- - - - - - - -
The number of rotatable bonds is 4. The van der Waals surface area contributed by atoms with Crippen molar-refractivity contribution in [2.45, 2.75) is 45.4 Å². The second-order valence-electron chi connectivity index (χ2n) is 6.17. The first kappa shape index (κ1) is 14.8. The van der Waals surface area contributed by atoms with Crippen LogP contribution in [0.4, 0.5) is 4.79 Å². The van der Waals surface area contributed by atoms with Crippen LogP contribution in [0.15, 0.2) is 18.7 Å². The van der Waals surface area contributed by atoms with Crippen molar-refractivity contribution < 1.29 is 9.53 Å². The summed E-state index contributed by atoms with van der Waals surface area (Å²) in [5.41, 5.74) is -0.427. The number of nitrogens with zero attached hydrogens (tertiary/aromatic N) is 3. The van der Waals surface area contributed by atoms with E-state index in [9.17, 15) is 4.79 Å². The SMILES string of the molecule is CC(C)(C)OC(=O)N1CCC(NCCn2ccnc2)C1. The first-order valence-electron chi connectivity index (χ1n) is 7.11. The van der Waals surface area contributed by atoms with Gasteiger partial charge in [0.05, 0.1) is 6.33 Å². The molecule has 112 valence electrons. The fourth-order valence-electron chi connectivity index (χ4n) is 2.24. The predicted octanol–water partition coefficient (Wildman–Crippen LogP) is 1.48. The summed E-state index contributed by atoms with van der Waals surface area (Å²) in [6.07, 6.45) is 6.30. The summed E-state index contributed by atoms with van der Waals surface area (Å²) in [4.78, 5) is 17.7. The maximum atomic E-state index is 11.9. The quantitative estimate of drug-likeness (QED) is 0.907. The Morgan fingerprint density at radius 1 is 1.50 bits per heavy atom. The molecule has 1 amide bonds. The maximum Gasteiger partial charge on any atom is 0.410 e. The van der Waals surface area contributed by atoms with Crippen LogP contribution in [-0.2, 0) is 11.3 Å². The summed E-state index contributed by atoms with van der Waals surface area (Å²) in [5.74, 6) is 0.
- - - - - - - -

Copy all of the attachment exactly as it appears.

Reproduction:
The number of rotatable bonds is 4. The van der Waals surface area contributed by atoms with Crippen molar-refractivity contribution in [2.45, 2.75) is 45.4 Å². The second-order valence-electron chi connectivity index (χ2n) is 6.17. The first kappa shape index (κ1) is 14.8. The van der Waals surface area contributed by atoms with Crippen LogP contribution in [0.4, 0.5) is 4.79 Å². The van der Waals surface area contributed by atoms with Crippen LogP contribution in [0.15, 0.2) is 18.7 Å². The van der Waals surface area contributed by atoms with Crippen molar-refractivity contribution < 1.29 is 9.53 Å². The summed E-state index contributed by atoms with van der Waals surface area (Å²) in [5.41, 5.74) is -0.427. The number of nitrogens with zero attached hydrogens (tertiary/aromatic N) is 3. The van der Waals surface area contributed by atoms with E-state index in [9.17, 15) is 4.79 Å². The SMILES string of the molecule is CC(C)(C)OC(=O)N1CCC(NCCn2ccnc2)C1. The first-order valence-electron chi connectivity index (χ1n) is 7.11. The van der Waals surface area contributed by atoms with Gasteiger partial charge in [0.05, 0.1) is 6.33 Å². The molecule has 112 valence electrons. The fourth-order valence-electron chi connectivity index (χ4n) is 2.24. The predicted octanol–water partition coefficient (Wildman–Crippen LogP) is 1.48. The summed E-state index contributed by atoms with van der Waals surface area (Å²) in [6.07, 6.45) is 6.30. The summed E-state index contributed by atoms with van der Waals surface area (Å²) in [4.78, 5) is 17.7. The maximum atomic E-state index is 11.9. The quantitative estimate of drug-likeness (QED) is 0.907. The Morgan fingerprint density at radius 1 is 1.50 bits per heavy atom. The molecule has 1 amide bonds. The maximum Gasteiger partial charge on any atom is 0.410 e. The van der Waals surface area contributed by atoms with Crippen LogP contribution in [-0.2, 0) is 11.3 Å². The summed E-state index contributed by atoms with van der Waals surface area (Å²) in [5.74, 6) is 0.